Walks of Life!

Dogs are good for all walks of life!

Dogs are some of the greatest social workers on the planet. All this month we will be looking at the importance of dogs to their local community in a multi-species society.

In The Dog Walk Recipe for Happiness, one of The Happiness Reports for June, we talked about some very important research[1] in New Zealand on the wonderful support a dog can be for people left vulnerable or potentially isolated by a long-term health condition. One of the really significant things was the way dogs helped humans build relationships. Dogs build a relationship with their own human and they also help their humans forge connections with other humans and dogs, share experiences, and build confidence.

Dogs build community

Dog walking is associated with maintaining higher levels of exercise and physical activity throughout life.[2] But dog walking is also just as important for community and social life.[3] And so the spaces for dog walking should be high on the list for policy-makers and urban planners. As well as making places like shops and cafes dog-friendly, what about our parks, or our local greenspace, or our pavements? The way we all share the neighbourhood is really important for dogs, humans, and the health and wellbeing of the whole community. Dogs help build community.

So, for this month of dog-friendly reports in The Together Venture, as well as access to shops and more, we are looking at the place of the dog in the community as a whole. And a big part of this is access for dogs in parks and green spaces. We will be looking at parks, and neighbourhoods, and community all July in Walks of Life.

Dog-friendly urban planning

Dog-friendly access is in fact a very important issue for urban planning and design. Where and how humans live will contribute to health and happiness. In a well-designed environment humans walk more, socialise more, move more, and have a stronger sense of community.[4] The better the design, and the more walkable the neighbourhood, the better the sense of community.

And dog-friendly access is a big part of this, because studies have shown that access to dog-friendly places and facilities not only gets humans walking more but also enhances a sense of community and neighbourhood cohesion.[5]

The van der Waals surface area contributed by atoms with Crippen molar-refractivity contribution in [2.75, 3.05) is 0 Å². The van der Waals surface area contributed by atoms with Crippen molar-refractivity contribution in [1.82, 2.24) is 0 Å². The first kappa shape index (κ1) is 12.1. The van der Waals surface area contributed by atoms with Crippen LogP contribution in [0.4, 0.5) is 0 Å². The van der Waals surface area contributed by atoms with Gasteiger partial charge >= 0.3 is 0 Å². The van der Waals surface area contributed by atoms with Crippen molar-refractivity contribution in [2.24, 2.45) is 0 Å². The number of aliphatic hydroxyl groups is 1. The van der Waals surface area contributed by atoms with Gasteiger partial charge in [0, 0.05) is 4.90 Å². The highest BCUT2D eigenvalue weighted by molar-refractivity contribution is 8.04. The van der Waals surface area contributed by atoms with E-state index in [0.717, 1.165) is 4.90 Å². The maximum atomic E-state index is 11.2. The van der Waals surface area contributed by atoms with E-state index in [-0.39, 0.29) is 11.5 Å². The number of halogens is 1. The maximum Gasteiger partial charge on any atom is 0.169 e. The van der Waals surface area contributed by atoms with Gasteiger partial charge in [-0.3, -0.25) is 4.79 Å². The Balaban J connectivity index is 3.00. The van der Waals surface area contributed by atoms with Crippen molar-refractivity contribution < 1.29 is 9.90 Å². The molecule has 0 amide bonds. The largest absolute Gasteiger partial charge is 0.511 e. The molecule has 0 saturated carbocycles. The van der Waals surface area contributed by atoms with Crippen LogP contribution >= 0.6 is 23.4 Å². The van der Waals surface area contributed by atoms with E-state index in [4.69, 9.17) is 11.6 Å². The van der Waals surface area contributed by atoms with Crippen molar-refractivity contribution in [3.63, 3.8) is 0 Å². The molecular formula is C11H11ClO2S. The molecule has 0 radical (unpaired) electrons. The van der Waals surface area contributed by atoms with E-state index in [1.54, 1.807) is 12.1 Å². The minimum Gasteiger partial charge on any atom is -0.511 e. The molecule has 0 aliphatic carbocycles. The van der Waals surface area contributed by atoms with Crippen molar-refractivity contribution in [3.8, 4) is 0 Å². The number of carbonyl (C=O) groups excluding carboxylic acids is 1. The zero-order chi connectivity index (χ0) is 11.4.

And it works both ways. A strong sense of local community also means humans will walk more. And if humans can take their dog along as well, then they are more likely to walk wherever possible, rather than hop on a bus, for example. And so a dog-friendly environment means the sense of community is self-sustaining.

Together, dog-friendly design and a sense of community will help maintain healthy levels of physical activity. This is especially important for humans as they get older.[6] Exercise is essential for maintaining physical and mental health as humans age, and dog walking makes a positive contribution to exercise. So, the more places a human can go with their dog the better. Dog-friendly policies indeed have a really positive effect on a community’s health and wellbeing.

Making the world more dog-friendly really is a very important issue. And, for the policy-makers and town planners, urban design that includes dog-friendly features and access will be more likely to keep humans active and neighbourly,[7] a great bonus to health and happiness. But failure to take account of dog-friendly environments in urban design will have a cost, especially to healthcare. So, failure to design for dogs and dog walking could have some very significant hidden costs indeed.

Dog-friendly … Be something bigger than the park!

Dog-friendly environments are fun and get everyone walking more. Dog-friendly policies are a great business opportunity for shops and businesses. But perhaps most important of all, going dog-friendly is really good for the community!

A dog-friendly neighbourhood is great for humans and dogs alike. It’s for all walks of life!


[1] Smith CM et al, “All Those Ingredients of the Walk”: The Therapeutic Spaces of Dog-walking for People with Long-term Health Conditions. Anthrozoös 30.2 (2017) 327-340/

[2] Hoerster KD et al. Dog walking: It association with physical activity guideline adherence and its correlates. Preventive Medicine 52 (2011) 33-38; Chritian H et al. Dog walking is associated with more outdoor play and independent mobility for children. Preventive Medicine 67 (2014) 259-263; Bauman AE et al. The epidemiology of dog walking: an unmet need for human and canine health. Medical Journal of Australia 175 (2001) 632-634; Shibata A et al. Physical activity of Japanese older adults who own and walk dogs. American Journal of Preventive Medicine 43 (2012) 429-433.

[3] Cutt HE et al, Dog ownership, health and physical activity: a critical review of the literature. Health and Place 13 (2007) 261-272.

[4] Yen IH et al, Neighborhood environment in studies of health of older adults: a systematic review. American Journal of Preventive Medicine 37 (2009) 255-263.

[5] Wood LJ et al. More than a furry companion: the ripple effect of companion animals on neighborhood interactions and sense of community. Society & Animals 15 (2013) 43-56.

[6] King AC & King DK. Physical activity for an aging population. Public Health Reviews 32 (2010) 401-426.

[7] Toohey AM et al. Dog-walking and sense of community in neighborhoods: Implications for promoting regular physical activity in adults 50 years and older. Health & Place 22 (2013) 75-81.

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